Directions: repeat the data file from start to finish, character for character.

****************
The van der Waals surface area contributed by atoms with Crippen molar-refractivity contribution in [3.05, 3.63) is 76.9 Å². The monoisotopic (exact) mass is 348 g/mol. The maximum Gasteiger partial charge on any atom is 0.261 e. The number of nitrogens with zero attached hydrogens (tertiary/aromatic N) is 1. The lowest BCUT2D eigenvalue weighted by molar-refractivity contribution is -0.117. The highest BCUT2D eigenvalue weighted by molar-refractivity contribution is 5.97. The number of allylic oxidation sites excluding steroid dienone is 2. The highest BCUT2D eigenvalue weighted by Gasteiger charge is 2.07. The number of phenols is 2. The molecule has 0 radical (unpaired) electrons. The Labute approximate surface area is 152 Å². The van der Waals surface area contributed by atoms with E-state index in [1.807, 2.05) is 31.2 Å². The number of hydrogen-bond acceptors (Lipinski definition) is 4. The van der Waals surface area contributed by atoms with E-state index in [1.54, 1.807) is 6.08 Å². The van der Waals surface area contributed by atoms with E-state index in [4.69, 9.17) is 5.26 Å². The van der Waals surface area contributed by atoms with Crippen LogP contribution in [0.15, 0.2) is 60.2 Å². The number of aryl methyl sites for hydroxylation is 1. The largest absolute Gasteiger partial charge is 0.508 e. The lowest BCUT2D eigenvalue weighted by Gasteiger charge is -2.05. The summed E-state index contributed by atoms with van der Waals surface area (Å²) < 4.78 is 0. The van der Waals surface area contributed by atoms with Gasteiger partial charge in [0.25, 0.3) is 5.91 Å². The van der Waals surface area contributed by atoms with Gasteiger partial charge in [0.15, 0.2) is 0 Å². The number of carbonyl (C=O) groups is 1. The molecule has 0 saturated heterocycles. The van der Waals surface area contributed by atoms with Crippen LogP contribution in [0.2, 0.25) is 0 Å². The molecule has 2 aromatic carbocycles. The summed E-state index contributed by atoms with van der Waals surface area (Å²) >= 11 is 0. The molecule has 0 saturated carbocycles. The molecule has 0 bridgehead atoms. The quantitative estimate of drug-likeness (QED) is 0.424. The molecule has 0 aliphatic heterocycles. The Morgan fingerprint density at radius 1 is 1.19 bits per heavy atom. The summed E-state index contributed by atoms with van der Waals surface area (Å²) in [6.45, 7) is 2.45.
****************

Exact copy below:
The van der Waals surface area contributed by atoms with Crippen molar-refractivity contribution in [3.05, 3.63) is 76.9 Å². The monoisotopic (exact) mass is 348 g/mol. The maximum Gasteiger partial charge on any atom is 0.261 e. The number of nitrogens with zero attached hydrogens (tertiary/aromatic N) is 1. The lowest BCUT2D eigenvalue weighted by molar-refractivity contribution is -0.117. The highest BCUT2D eigenvalue weighted by molar-refractivity contribution is 5.97. The number of allylic oxidation sites excluding steroid dienone is 2. The highest BCUT2D eigenvalue weighted by Gasteiger charge is 2.07. The number of phenols is 2. The molecule has 0 radical (unpaired) electrons. The Labute approximate surface area is 152 Å². The van der Waals surface area contributed by atoms with E-state index in [1.807, 2.05) is 31.2 Å². The number of hydrogen-bond acceptors (Lipinski definition) is 4. The van der Waals surface area contributed by atoms with E-state index in [1.54, 1.807) is 6.08 Å². The van der Waals surface area contributed by atoms with E-state index in [4.69, 9.17) is 5.26 Å². The van der Waals surface area contributed by atoms with Crippen LogP contribution in [0.15, 0.2) is 60.2 Å². The number of aryl methyl sites for hydroxylation is 1. The largest absolute Gasteiger partial charge is 0.508 e. The lowest BCUT2D eigenvalue weighted by Gasteiger charge is -2.05. The summed E-state index contributed by atoms with van der Waals surface area (Å²) < 4.78 is 0. The van der Waals surface area contributed by atoms with Gasteiger partial charge in [0.25, 0.3) is 5.91 Å². The van der Waals surface area contributed by atoms with Gasteiger partial charge in [0.15, 0.2) is 0 Å². The number of carbonyl (C=O) groups is 1. The molecule has 0 saturated heterocycles. The van der Waals surface area contributed by atoms with Crippen LogP contribution in [0.2, 0.25) is 0 Å². The molecule has 2 aromatic carbocycles. The summed E-state index contributed by atoms with van der Waals surface area (Å²) >= 11 is 0. The molecule has 0 saturated carbocycles. The molecule has 0 bridgehead atoms. The quantitative estimate of drug-likeness (QED) is 0.424. The molecule has 0 aliphatic heterocycles. The Morgan fingerprint density at radius 1 is 1.19 bits per heavy atom. The summed E-state index contributed by atoms with van der Waals surface area (Å²) in [6.45, 7) is 2.45.